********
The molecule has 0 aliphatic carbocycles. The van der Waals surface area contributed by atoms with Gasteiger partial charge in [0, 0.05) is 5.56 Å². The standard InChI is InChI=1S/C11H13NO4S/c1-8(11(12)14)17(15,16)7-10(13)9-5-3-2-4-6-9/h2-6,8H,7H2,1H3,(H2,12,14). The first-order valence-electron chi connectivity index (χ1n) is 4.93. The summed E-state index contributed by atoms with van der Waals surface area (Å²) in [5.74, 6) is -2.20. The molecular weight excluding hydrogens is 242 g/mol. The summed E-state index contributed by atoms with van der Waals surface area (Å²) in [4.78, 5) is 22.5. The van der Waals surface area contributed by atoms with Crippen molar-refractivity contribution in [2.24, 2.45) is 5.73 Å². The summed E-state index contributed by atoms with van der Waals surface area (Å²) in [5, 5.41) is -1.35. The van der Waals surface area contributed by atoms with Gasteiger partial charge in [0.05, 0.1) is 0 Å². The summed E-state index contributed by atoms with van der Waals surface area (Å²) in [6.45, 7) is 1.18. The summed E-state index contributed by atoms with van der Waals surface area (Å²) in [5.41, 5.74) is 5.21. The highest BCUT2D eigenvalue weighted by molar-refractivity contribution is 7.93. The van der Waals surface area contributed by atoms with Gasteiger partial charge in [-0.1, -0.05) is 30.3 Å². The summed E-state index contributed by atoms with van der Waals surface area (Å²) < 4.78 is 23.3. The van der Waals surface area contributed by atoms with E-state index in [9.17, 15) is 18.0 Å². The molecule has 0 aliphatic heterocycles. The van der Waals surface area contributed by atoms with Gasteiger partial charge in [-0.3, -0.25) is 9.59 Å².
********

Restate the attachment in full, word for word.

The molecule has 0 aliphatic carbocycles. The van der Waals surface area contributed by atoms with Gasteiger partial charge in [0, 0.05) is 5.56 Å². The standard InChI is InChI=1S/C11H13NO4S/c1-8(11(12)14)17(15,16)7-10(13)9-5-3-2-4-6-9/h2-6,8H,7H2,1H3,(H2,12,14). The first-order valence-electron chi connectivity index (χ1n) is 4.93. The summed E-state index contributed by atoms with van der Waals surface area (Å²) in [5.74, 6) is -2.20. The molecular weight excluding hydrogens is 242 g/mol. The summed E-state index contributed by atoms with van der Waals surface area (Å²) in [4.78, 5) is 22.5. The van der Waals surface area contributed by atoms with Crippen molar-refractivity contribution in [2.24, 2.45) is 5.73 Å². The summed E-state index contributed by atoms with van der Waals surface area (Å²) in [5, 5.41) is -1.35. The van der Waals surface area contributed by atoms with Gasteiger partial charge in [0.05, 0.1) is 0 Å². The summed E-state index contributed by atoms with van der Waals surface area (Å²) in [6.45, 7) is 1.18. The summed E-state index contributed by atoms with van der Waals surface area (Å²) in [5.41, 5.74) is 5.21. The highest BCUT2D eigenvalue weighted by molar-refractivity contribution is 7.93. The van der Waals surface area contributed by atoms with Gasteiger partial charge in [-0.1, -0.05) is 30.3 Å². The summed E-state index contributed by atoms with van der Waals surface area (Å²) < 4.78 is 23.3. The van der Waals surface area contributed by atoms with E-state index in [9.17, 15) is 18.0 Å². The molecule has 0 aliphatic heterocycles. The van der Waals surface area contributed by atoms with Gasteiger partial charge in [-0.3, -0.25) is 9.59 Å².